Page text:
Legal Questions Regarding the Executor's Handling of the Will

By Anna Assad

An executor is the person who oversees the estate of a person who died with a will. A myriad of duties are handled by the executor, including the transfer of inheritances to the heirs, the disposal of estate assets and the payment of final bills. The executor petitions the court for probate, the legal proceeding that grants him the legal authority to carry out his duties.

An executor is the person who oversees the estate of a person who died with a will. A myriad of duties are handled by the executor, including the transfer of inheritances to the heirs, the disposal of estate assets and the payment of final bills. The executor petitions the court for probate, the legal proceeding that grants him the legal authority to carry out his duties.

Is the Executor Bound to Will Provisions?

The executor must follow the directions in the will. If a specific item, like a diamond ring, is left to a particular heir, the executor has to identify, locate and give the ring to the named recipient. Should the heir decide to give the ring to another relative, the executor is not liable as long as he has a signed release from the heir stating she received the ring. A will that does not have specific bequests leaves the executor with some decisions to make. A deceased person who left her total estate in equal shares to two heirs, for example, may have real estate or other valuable personal items. The executor can sell the real estate or items and divide the proceeds between the heirs, or make arrangements with an heir who is interested in buying the property or belonging.

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Who Supervises the Executor?

The executor may have an attorney helping her with the probate process and the transfer of assets, but the probate court is the actual authority. The exact procedures for probate vary by area, but probate courts generally require the executor prepare and submit an inventory list that includes the deceased person's assets and personal belongings, and submit signed releases from each heir for estate distributions and proof of the transfer or sale of assets, as well as the purchase price. An executor who fails to meet the court reporting requirements may be removed as executor if the judge views her actions as negligent or criminal in nature.

What Must the Executor Disclose to Heirs?

The heirs have the right to view the will and the financial documentation for the estate, including inventory and current creditor claims. Some states require automatic disclosure to heirs of each action the executor takes, while other states allow heirs to file a form in court that asks for notification of the executor's activities and any changes in the estate's status, like the filing of a new creditor claim.

Can the Heirs Remove an Executor?

The heirs can petition the probate court to challenge the executor's appointment initially and in the future. Valid reasons to challenge an appointment or ask for the revocation of the executor's powers generally relate to the executor's actions and qualifications. An executor who is seriously ill or medically incompetent may not be qualified to handle the responsibility. The heirs have the right to ask for the removal of an executor who is committing fraud or behaving in a negligent manner, harming the estate as a result. An executor who mishandles the estate may be personally liable for damages to the heirs.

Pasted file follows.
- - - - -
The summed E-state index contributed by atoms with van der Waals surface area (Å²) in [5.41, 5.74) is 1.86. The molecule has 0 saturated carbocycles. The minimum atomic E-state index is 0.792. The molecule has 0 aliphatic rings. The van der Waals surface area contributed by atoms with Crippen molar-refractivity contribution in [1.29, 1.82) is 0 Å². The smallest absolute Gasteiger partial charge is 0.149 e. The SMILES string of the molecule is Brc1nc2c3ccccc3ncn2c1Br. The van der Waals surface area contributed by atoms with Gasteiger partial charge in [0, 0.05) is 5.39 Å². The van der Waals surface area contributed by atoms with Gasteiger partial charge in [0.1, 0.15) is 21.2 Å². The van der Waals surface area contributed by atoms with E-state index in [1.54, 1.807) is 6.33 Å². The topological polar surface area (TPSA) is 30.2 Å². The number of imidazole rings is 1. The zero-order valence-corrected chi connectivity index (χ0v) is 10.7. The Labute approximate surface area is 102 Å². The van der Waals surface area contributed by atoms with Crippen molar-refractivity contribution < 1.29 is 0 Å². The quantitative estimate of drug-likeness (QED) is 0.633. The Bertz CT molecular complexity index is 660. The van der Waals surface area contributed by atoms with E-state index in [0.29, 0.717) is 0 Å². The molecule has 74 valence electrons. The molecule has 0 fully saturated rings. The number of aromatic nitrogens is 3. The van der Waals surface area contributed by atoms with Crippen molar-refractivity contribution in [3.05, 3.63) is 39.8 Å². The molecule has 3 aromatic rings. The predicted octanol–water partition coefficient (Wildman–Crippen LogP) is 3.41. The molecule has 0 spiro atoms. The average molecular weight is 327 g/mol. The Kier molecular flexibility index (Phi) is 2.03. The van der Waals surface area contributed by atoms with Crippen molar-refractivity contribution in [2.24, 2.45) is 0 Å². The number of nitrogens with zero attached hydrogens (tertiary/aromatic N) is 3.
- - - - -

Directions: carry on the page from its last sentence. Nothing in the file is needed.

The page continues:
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Duties for a Co-Executor of a Will

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Executor Duties & Rights in Handling a Will

The executor is the person responsible for carrying out the instructions left in a will. The executor may be named in the will itself or may be appointed by the probate court. In order to fulfill duties as executor, the executor has certain rights. These rights are bestowed by the probate court in a document known as letters testamentary, which the executor usually petitions for when the will is filed with the court.

Can an Executor of a Will Purchase the Car in the Estate?

A will designates an executor, or personal representative, to carry out the wishes of the person who made the will. An executor performs a wide range of duties when administering the estate. She is also legally required to meet certain legal standards regarding personal conduct with respect to managing the estate. Whether you are an executor or beneficiary of a will, you may encounter the issue of an executor wanting to purchase a car that is part of the estate.

What Happens When the Executor of the Will Steals the Money?

Estate beneficiaries must move quickly if the estate executor is stealing. State laws set a window during which heirs can take action against an estate executor. A will executor is responsible for managing a deceased's person's estate, and she is named in the will itself by the deceased person.

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